A hipped (or hip) roof is usually added when a homeowner wants more usable space in an upper area. It is a challenging task, requiring homebuilding expertise, so consult an architect since the change will involve the house structure. It also will require a construction dumpster, a big tarpaulin, lots of help, plenty of time and some money. Before starting, get a rafter table, online or from a building supply store, to help you calculate cut angles for new rafters.
Remove old roofing, decking and framing with a prybar back to the point the hip roof will start, the distance between the end wall and the roof peak. It should be the same as the distance between the peak and the side eaves. If the existing roof is framed with common rafters rather than prefabricated trusses, save them; you may be able to use them (you also may be able to reuse some roof decking). Leave any flooring on the ceiling joists below (if it is a finished floor, cover it with a tarpaulin during construction).
Cut and install three common rafters, one from the roof ridge board to the centre of the outside wall, the other two from the ridge board to the wall corners. Cut notches to fit on the wall cap and extend outside the wall the same length as rafters on the side walls. Nail these in place, making sure they are plumb and straight.
Make "jack" rafters to fit between the diagonal common rafters and the outside walls; you may be able to adapt old rafters for these. Notch them to fit the end caps and extend the same length over the wall as existing rafters. These will decrease in length as you work down the rafter. Start with a jack rafter in the middle of the diagonal rafter and nail them in pairs, one on each side of the roof, 16 inches apart. Then cut and install jack rafters in the centre, parallel to the centre common rafter, from the peak to the end wall. Also, notch these for the wall cap and extend over the end wall.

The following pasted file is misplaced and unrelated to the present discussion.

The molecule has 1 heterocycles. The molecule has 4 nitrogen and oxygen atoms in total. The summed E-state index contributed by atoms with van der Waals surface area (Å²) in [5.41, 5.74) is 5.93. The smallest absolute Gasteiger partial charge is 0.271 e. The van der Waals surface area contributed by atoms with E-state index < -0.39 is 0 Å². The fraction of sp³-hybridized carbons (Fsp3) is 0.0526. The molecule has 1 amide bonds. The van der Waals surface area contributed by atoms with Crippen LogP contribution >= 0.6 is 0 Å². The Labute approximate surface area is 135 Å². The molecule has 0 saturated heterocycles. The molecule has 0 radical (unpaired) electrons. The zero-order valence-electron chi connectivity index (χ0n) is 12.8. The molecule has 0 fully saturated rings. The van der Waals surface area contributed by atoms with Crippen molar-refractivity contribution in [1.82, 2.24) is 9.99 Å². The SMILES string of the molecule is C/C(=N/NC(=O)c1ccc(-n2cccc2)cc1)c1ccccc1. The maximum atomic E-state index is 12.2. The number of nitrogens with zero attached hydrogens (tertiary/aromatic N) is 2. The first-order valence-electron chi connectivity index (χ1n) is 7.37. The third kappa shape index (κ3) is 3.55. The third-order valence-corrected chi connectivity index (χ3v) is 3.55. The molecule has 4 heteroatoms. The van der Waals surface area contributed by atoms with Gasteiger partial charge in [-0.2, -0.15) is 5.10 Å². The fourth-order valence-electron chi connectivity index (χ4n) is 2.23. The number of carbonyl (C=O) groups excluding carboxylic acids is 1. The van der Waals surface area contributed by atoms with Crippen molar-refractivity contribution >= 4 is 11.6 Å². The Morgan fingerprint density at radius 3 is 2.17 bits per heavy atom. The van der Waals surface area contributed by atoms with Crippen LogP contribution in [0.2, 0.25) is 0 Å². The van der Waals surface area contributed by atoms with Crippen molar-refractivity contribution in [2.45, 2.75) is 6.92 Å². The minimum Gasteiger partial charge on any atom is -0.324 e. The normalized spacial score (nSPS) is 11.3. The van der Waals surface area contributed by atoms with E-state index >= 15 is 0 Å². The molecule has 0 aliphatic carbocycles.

Deck the new hip roof, either with decking salvaged from the old roof or oriented strand board (OSB). Cut deck pieces to fit tightly together and nail them in place with roofing nails. Nail metal flashings in the valleys where the hip roof meets the old roof and metal drip edge along the eaves. Cover the roof with roofing paper and then nail on shingles; bend shingles at the valley to cover them securely. Cut short 2-by-4 joist extenders to go from the end wall to the end of the extended rafters; nail them to the wall cap and rafters 16 inches apart.
Finish your new hip roof by adding a fascia or facing board on the ends of the rafters and installing a soffit board or cover on the extended roof. This is optional; if the existing roof rafters are open, leave the new hip roof rafters open (or cover all sides with a fascia).
Cover your work area with a big tarpaulin between work sessions. If you are planning a finished room under the new hip roof, consider adding a window dormer for light and more space with little extra work or expense.
Use caution working on a roof.